used prior to January 23, 1986, a year before the patent.

One particularly thorny point is that the patent claims that the ability to keep one's hands on the
Braille cells while also activating a cursor-routing switch is an important characteristic. But, as Larry
Israel points out, "This was possible with the bar on a VersaBraille, which we considered logically
equivalent to the individual switches in a current cursor-routing arrangement, and the provision of a
switch next to each cell was an obvious extension and provided nothing innovative or new but was
simply an evolutionary growth in technology that many product developers saw at about the same time."

Readers who believe that they may have information that could assist in demonstrating that cursor
routing was available to users in 1985 should contact Larry Israel. Here is the text of the request he
makes:

Telesensory Corporation is spearheading a group of manufacturers of Braille products, including
Blazie Engineering and many others, who are organized to deal jointly with these patent issues, with the
goal of holding down the cost of these products for blind users worldwide. Any information you may
have can be sent to Larry Israel at Telesensory Corporation, 465 Bernardo Avenue, Mountain View,
California 94043, (e-mail: israel@telesensory.com). If you have documentary information, please send
Larry the best original copy you have and retain a copy for yourself. You should also let Larry know if
you are willing to have your name and occupation identified specifically in any information submitted to a patent office and if you are willing to sign an affidavit regarding your knowledge and information, if requested to do so."

Obviously no one wants to pay royalties for cursor routing to Alva. Deane Blazie commented that he
did not want to spend money on royalties that would just drive up the prices of technology for blind
users. Larry Israel agreed but pointed out that Telesensory is spending a few thousand dollars every
month in legal fees, along with management time and resources, on this case. As with most legal matters, the nuisance value makes it desirable to try to settle even unfounded legal claims. But since Breider continues to be unreasonable in Israel's opinion, it seems unlikely that the matter will be settled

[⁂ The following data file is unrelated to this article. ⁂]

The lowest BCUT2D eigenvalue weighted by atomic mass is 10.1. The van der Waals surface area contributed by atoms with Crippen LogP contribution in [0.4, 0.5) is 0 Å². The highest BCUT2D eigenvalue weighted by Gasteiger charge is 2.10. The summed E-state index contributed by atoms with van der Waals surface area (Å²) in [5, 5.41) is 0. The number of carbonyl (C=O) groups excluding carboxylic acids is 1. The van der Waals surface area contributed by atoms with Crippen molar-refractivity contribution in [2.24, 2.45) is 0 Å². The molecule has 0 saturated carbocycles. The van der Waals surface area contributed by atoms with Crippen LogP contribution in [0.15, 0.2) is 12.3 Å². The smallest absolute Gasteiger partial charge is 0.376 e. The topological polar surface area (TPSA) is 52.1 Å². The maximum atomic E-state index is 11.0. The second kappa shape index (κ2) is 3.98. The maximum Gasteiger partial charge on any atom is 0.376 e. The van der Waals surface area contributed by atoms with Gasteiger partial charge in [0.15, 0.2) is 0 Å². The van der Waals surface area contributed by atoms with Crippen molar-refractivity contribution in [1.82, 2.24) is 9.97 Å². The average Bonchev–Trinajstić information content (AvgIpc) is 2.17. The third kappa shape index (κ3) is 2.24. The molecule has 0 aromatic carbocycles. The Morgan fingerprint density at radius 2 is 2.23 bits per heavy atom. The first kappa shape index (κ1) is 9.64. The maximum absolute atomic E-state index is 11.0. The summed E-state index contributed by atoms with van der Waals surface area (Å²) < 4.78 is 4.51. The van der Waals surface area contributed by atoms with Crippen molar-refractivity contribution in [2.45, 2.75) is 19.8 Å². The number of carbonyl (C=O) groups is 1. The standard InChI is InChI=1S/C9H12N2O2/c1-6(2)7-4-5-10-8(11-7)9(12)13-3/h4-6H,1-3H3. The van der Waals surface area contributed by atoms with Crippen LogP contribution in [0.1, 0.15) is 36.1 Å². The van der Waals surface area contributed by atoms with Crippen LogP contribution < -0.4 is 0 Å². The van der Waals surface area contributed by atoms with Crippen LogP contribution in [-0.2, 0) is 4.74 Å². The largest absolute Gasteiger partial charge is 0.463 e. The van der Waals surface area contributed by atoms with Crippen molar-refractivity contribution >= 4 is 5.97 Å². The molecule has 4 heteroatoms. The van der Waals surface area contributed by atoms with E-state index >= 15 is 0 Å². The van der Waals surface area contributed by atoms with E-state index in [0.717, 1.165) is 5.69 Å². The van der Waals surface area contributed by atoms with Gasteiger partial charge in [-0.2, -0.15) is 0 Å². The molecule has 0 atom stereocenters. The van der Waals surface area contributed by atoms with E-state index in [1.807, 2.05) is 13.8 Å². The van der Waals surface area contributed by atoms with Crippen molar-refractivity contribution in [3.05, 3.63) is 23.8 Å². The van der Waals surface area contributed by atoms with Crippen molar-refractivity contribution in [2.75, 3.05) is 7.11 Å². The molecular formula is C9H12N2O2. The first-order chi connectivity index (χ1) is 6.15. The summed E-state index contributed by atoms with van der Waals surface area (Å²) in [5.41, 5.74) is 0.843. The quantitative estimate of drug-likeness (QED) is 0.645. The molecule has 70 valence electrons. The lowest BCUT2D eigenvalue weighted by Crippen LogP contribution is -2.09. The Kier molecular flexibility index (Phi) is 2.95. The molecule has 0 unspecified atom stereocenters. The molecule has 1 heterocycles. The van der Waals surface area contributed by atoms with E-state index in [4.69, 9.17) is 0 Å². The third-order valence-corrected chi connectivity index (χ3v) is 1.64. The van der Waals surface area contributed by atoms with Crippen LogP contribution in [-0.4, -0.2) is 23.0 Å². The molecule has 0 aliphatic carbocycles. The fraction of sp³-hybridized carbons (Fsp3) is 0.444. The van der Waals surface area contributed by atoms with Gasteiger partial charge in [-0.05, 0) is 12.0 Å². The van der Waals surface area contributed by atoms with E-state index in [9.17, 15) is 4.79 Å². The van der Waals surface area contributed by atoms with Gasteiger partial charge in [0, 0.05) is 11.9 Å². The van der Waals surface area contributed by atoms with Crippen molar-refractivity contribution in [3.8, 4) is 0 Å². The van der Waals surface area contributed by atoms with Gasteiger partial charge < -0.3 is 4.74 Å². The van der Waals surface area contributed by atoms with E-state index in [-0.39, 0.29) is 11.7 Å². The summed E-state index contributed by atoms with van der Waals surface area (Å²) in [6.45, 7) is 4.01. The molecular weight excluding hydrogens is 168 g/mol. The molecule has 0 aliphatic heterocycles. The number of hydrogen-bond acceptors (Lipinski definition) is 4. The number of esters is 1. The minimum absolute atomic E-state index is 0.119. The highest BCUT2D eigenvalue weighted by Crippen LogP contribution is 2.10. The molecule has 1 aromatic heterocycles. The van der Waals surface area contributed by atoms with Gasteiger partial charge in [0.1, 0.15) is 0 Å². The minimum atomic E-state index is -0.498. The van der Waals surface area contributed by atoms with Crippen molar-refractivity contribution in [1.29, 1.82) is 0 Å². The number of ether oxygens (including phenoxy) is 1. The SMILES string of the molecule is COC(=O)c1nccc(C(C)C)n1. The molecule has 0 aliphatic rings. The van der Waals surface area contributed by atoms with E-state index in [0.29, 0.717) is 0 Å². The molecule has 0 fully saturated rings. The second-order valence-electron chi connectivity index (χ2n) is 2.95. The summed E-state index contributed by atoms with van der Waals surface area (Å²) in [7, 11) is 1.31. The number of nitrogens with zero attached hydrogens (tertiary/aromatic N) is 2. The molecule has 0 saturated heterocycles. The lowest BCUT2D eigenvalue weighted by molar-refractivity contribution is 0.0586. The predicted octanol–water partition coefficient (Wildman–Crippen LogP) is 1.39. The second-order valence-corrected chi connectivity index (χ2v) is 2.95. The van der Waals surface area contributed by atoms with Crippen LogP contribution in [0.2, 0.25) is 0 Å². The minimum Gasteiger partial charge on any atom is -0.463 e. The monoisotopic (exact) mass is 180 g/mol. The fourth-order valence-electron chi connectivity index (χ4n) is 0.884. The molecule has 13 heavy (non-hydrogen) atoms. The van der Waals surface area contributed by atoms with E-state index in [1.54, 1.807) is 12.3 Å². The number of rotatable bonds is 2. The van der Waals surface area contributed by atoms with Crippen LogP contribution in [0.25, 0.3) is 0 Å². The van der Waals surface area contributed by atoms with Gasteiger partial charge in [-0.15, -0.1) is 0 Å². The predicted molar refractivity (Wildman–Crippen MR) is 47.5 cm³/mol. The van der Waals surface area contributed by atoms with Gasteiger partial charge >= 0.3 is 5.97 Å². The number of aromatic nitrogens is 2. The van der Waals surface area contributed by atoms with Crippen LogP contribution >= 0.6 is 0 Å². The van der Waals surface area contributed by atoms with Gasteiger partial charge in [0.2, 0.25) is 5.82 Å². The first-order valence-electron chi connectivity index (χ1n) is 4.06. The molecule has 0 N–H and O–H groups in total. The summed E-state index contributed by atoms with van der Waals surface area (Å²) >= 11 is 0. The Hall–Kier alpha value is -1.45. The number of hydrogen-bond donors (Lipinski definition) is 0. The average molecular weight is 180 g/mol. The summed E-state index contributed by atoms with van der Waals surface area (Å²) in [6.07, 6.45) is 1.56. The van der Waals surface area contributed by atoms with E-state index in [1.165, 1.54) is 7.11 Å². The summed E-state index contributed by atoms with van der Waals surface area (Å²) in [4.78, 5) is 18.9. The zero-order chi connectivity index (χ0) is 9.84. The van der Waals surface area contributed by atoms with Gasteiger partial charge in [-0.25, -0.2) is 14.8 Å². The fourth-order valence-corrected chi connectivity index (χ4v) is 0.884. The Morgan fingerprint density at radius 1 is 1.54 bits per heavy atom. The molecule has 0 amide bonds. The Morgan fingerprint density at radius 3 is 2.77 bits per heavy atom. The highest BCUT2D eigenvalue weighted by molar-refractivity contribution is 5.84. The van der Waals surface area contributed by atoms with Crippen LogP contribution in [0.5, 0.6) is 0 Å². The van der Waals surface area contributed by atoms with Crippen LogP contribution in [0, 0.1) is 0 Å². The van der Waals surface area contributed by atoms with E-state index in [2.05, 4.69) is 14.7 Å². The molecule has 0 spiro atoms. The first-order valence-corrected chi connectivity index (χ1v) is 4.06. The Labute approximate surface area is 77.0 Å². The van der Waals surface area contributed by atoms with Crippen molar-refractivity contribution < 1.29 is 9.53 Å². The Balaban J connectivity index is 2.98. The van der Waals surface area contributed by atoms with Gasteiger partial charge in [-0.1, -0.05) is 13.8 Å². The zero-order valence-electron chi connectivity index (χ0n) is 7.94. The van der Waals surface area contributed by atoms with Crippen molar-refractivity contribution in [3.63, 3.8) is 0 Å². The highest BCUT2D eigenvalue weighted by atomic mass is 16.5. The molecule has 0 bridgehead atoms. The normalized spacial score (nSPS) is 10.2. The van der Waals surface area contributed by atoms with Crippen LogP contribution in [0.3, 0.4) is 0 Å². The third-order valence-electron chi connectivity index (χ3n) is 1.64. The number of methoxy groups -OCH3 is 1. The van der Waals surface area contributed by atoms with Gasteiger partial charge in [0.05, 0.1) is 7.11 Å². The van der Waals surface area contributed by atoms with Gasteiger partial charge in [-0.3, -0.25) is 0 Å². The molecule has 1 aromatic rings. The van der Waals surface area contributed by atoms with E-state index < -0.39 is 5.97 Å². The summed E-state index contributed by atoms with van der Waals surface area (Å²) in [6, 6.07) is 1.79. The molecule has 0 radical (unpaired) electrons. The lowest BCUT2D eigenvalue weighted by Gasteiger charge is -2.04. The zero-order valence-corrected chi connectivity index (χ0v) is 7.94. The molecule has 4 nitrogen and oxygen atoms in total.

anywhere but in court.

Rumors circulate suggesting that Alva is financially over-extended and that these royalties would be a
helpful augmentation to the company's income. While Breider agreed that money is always useful, he
categorically denied that Alva was in financial trouble. He admitted that 1995 had been a poor year for
the group, but he said that 1996 was quite good, and 1997 appears at this point to be very good
indeed. He says that several of his European competitors are in a much weaker financial position than
Alva.

He pointed out that in August of 1996 Alva purchased Berkeley Access, a division of Berkeley
Systems. Such an acquisition took money and could not have been made if Alva had not been in a
strong financial position. Alva has moved the sales and marketing part of the operation to new offices in Emeryville, California, and development and supervision to the Netherlands. The new entity in
Emeryville is now called the Alva Access Group, Inc. Among its other offerings, it is the only supplier
for Macintosh-access products (Inlarge and Outspoken for Macintosh). Alva is now working on
Windows 95 access using a refreshable Braille display.

When asked why it took Alva so many years to get around to pressing seriously for licensing
agreements with the other producers, Breider said that he was busy building his company and its
product line.

Breider is pleasant but cautious in conversation. He is convinced that this technology belongs to his
company, and he intends to get the royalties that rightfully belong to him. The American companies are
just as convinced that the technology was generally available before the Alva patent applications were
filed. It seems pretty clear that this disagreement will be fought out in court and that, whether it's large
licensing fees or fat lawyers' fees, blind consumers will be paying for the final resolution of this battle.